Marker Logo HMdb.org THE HISTORICAL
MARKER DATABASE
“Bite-Size Bits of Local, National, and Global History”
“Bite-Size Bits of Local, National, and Global History”
Senatobia in Tate County, Mississippi — The American South (East South Central)
 

Jessie Mae Hemphill

 
 
Jessie Mae Hemphill Marker (front) image. Click for full size.
Photographed By Mark Hilton, April 8, 2017
1. Jessie Mae Hemphill Marker (front)
Inscription.  
Front
One of the few female performers of country blues, Jessie Mae Hemphill (c. 1923 – 2006) was a multi-instrumentalist who performed in local fife and drum bands before gaining international recognition in the 1980s as a vocalist and guitarist. Her grandfather, Sid Hemphill, was a leading musician in the area, and his daughters, including Jessie Mae’s mother Virgie Lee, all played drums and stringed instruments. She is buried here at the Senatobia Memorial Cemetery.

Rear
Jessie Mae Hemphill, who struck a unique chord with blues fans due to her colorful personality and attire and her choice of instruments, represented deep and rich traditions in the Senatobia area. Her great-grandfather, Dock Hemphill, was a fiddler who was born a slave, and her grandfather, Sid Hemphill (c. 1876-1963), played fiddle, guitar, banjo, drums, fife, mandolin, organ, and quills. Folklorists Alan Lomax of the Library of Congress and Lewis Jones of Fisk University documented Hemphill’s broad repertoire at a recording session in Sledge in 1942. Lomax, who recorded music around the world and returned to record Hemphill in 1959, later recalled that encountering Hemphill's fife and drum music was the “main find of my whole career.”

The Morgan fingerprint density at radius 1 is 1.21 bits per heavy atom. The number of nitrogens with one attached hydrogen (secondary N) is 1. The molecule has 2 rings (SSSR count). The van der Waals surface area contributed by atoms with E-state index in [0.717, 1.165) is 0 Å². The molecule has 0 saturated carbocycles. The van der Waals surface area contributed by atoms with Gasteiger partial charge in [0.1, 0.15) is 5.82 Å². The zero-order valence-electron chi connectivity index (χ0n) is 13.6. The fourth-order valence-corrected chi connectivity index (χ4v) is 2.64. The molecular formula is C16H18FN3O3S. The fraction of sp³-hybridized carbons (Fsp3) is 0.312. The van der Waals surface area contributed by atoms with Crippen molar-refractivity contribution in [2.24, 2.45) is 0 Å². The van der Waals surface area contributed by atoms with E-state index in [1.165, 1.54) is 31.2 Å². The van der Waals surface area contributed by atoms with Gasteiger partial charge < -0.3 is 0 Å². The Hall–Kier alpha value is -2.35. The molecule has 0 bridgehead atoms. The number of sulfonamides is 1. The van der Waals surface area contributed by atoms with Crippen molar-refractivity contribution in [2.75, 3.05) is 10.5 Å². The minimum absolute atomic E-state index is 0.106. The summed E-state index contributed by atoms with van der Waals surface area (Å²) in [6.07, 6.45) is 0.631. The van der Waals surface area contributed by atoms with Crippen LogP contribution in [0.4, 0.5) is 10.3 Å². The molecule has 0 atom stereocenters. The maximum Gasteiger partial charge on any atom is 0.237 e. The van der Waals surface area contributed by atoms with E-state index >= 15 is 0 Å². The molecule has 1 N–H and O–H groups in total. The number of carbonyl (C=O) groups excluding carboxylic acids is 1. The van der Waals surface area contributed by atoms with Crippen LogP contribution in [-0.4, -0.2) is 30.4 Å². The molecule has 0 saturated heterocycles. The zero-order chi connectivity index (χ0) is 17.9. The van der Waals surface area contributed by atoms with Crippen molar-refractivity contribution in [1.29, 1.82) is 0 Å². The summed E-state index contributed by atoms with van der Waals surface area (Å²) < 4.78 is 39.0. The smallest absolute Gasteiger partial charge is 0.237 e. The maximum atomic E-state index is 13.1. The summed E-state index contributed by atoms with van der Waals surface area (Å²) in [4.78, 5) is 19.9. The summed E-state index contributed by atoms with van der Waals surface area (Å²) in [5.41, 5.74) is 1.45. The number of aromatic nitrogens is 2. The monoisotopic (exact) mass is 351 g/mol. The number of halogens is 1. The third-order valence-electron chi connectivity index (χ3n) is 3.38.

Sid Hemphill’s daughters, Rosa Lee, Sidney, and Virgie Lee, were all musicians, and when Jessie Mae was a small girl her grandfather inspired her to take up guitar, harmonica, and drums. During the 1950s she sang briefly with bands in Memphis, but
Paid Advertisement
Click on the ad for more information.
Please report objectionable advertising to the Editor.
Click or scan to see
this page online
most of her early musical experiences were local. Folklorist George Mitchell, who included chapters on her and her aunt Rosa Lee Hill in his book Blow My Blues Away, recorded her in the late '60s. Her first 45 rpm single, produced by Dr. David Evans, was released on the University of Memphis' High Water label in 1980. Hemphill subsequently toured the U.S. and Europe, recorded several albums, and won several W. C. Handy Awards for traditional blues. She played drums behind fife player Otha Turner on Mister Rogers’ Neighborhood, and gained broader acclaim via her appearance in the 1992 documentary film Deep Blues. In 1993 Hemphill suffered a stroke that prevented her from playing guitar, but she continued to sing, and in 2004 she was featured singing and playing tambourine on the album Dare You to Do It Again, which featured many local musicians.